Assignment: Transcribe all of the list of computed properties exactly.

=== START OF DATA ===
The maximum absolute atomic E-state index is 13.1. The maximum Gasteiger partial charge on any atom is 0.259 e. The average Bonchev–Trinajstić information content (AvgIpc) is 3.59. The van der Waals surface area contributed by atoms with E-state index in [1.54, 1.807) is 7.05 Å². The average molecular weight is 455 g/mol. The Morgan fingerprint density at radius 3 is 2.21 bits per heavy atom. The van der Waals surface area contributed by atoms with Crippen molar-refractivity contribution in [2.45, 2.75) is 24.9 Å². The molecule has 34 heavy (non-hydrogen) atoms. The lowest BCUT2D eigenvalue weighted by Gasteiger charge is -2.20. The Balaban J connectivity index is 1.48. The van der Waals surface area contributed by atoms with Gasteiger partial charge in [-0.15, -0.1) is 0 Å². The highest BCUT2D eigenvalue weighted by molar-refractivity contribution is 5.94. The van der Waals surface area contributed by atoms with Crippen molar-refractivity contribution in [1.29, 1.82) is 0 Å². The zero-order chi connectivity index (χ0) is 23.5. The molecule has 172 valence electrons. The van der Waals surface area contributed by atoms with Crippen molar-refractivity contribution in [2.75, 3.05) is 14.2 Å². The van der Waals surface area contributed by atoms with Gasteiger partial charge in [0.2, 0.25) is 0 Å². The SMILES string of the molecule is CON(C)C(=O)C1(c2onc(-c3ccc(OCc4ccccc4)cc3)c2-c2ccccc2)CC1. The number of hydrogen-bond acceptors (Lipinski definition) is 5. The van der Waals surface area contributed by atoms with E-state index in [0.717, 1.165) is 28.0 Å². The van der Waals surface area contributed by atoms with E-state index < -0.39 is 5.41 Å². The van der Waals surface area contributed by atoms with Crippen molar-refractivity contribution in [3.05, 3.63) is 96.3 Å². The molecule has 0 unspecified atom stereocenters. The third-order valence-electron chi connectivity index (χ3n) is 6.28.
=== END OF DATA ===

The maximum absolute atomic E-state index is 13.1. The maximum Gasteiger partial charge on any atom is 0.259 e. The average Bonchev–Trinajstić information content (AvgIpc) is 3.59. The van der Waals surface area contributed by atoms with E-state index in [1.54, 1.807) is 7.05 Å². The average molecular weight is 455 g/mol. The Morgan fingerprint density at radius 3 is 2.21 bits per heavy atom. The van der Waals surface area contributed by atoms with Crippen molar-refractivity contribution in [2.45, 2.75) is 24.9 Å². The molecule has 34 heavy (non-hydrogen) atoms. The lowest BCUT2D eigenvalue weighted by Gasteiger charge is -2.20. The Balaban J connectivity index is 1.48. The van der Waals surface area contributed by atoms with Gasteiger partial charge in [-0.15, -0.1) is 0 Å². The highest BCUT2D eigenvalue weighted by molar-refractivity contribution is 5.94. The van der Waals surface area contributed by atoms with Crippen molar-refractivity contribution in [1.29, 1.82) is 0 Å². The zero-order chi connectivity index (χ0) is 23.5. The molecule has 172 valence electrons. The van der Waals surface area contributed by atoms with Crippen molar-refractivity contribution in [2.75, 3.05) is 14.2 Å². The van der Waals surface area contributed by atoms with Gasteiger partial charge in [0.2, 0.25) is 0 Å². The SMILES string of the molecule is CON(C)C(=O)C1(c2onc(-c3ccc(OCc4ccccc4)cc3)c2-c2ccccc2)CC1. The number of hydrogen-bond acceptors (Lipinski definition) is 5. The van der Waals surface area contributed by atoms with E-state index in [0.717, 1.165) is 28.0 Å². The van der Waals surface area contributed by atoms with E-state index < -0.39 is 5.41 Å². The van der Waals surface area contributed by atoms with Crippen molar-refractivity contribution in [3.05, 3.63) is 96.3 Å². The molecule has 0 unspecified atom stereocenters. The third-order valence-electron chi connectivity index (χ3n) is 6.28.